خزانه ها / Treasury of Historical Weapons
With more than four thousand weapons of cold and hot types, the treasury of historical weapons houses a valuable collection of tools and equipment from the prehistoric times until the contemporary era.
Classification of weapons in the weapons treasury based on their application includes:
• Cold weapons: daggers, stilettoes, short swords, swords, spears, bayonets, maces, axes, horse harnesses, etc.
• Firearms: guns (firelocks, flintlocks, shotguns, hunting rifles, air guns, pistols, …)
• Defense tools and equipment: armor, shield, helmet, forearm braces, etc.
• Horse tools and trappings, and other military equipment, …
• Cane set (cane guns known as authority-killers and walking sticks [ta'limi sticks])
More than a thousand bronze cold weapons, including daggers, stickers, swords, maces, battle-axes, spears, arrows, horse harnesses, and archer covers from the north and northwest of Iran are kept in the weapons treasury of the Cultural Institute of Museums . Some of these weapons were used in wars and others, like the iron mask sword, were only used in rituals and funerals. Swords known as ear-swords are bimetallic swords made of both iron and bronze. The pommel of these swords looks like an ear and thus they are called ear- swords. This type of sword is one of the prominent items in the weapons treasury. After bronze weapons, iron weapons were made. Alchemists and scientists were always trying to make another strong metal and were able to add carbon to iron to make a stronger metal called steel. Two types of steel were made with different applications:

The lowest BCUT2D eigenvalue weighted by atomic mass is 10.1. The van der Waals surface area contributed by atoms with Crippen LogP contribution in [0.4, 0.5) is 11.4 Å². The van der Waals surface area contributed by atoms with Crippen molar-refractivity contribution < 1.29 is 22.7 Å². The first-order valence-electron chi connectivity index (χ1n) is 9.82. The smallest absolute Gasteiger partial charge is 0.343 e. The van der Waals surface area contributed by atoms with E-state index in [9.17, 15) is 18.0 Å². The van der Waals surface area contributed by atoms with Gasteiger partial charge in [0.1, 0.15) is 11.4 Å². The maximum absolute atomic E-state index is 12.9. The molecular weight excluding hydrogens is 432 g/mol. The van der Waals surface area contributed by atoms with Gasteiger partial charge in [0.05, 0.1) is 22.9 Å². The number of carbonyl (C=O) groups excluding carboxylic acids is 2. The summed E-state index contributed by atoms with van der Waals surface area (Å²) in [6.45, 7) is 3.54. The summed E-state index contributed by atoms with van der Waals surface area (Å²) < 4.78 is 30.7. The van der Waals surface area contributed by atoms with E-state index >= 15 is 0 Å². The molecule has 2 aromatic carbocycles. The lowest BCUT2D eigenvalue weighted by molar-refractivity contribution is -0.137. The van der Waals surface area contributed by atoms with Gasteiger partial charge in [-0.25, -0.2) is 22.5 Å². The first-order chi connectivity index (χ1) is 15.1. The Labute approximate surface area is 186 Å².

A – Crucible Steel:
Crucible steel, also known as watered steel or Damascus steel is an example of the culmination of the art and industry of metalworking in Iran, the structure of which is very strong and complex. During the ages, this type of steel has been used to make sword blades, daggers, Knives, Pishqabz (a kind of dagger), axes, halberds, falchions and machetes. Different types of these weapons with crucible steel blades are kept in the treasury of historical weapons.
B – Double-layer steel or layered steel:
Layered steel was mostly used in making parts of weapons such as rifle barrels. A number of flintlocks and long-barreled shotguns made of layered steel are kept in the treasury.
Simultaneous with the Safavid rule in the 17th century, firearms were developed in Europe. Those weapons gradually spread from Europe to other countries, including Iran. And with the arrival of firearms, cold weapons became less and less common. The first rifles used and later made by Iranians were firelocks. With the growth and development of this weapon and elimination of its shortcomings in shooting, flint rifles entered the battlefield and were used together with firelocks during the rule of Afsharid and Zandi dynasties. Because flint rifles failed when it rained and were virtually unusable, craftsmen looked for a way to fix the problem until they were able to make hammer guns or shotguns. With the development of new guns, the use of the old ones became less common until their use in war was completely abandoned. In the treasury of historical weapons at Cultural Institute of Museums of the Foundation, two firelock rifles are kept, which are also called Jazayeri (island) rifles or Qale Koob (castle rifles). There is also a variety of flintlocks and shotguns in this treasury. The rifle barrel belonging to Abbas Mirza and Mohammad Shah Qajar's shotgun are among the most significant firearms of this treasury. There are also various types of hunting rifles, flintlock pistols, arquebuses, colts and revolvers, including Nasser al-Din Shah Qajar's revolver in this collection.
Personal protective equipment, i.e. equipment used by warriors to protect their lives against the weapons that the enemies applied, including armor, helmets, mirror armor (chahār-āyneh), knee straps, forearm braces, shields, etc., as well as canes, including cane guns known in Iran as authority killers are kept in the treasury as well.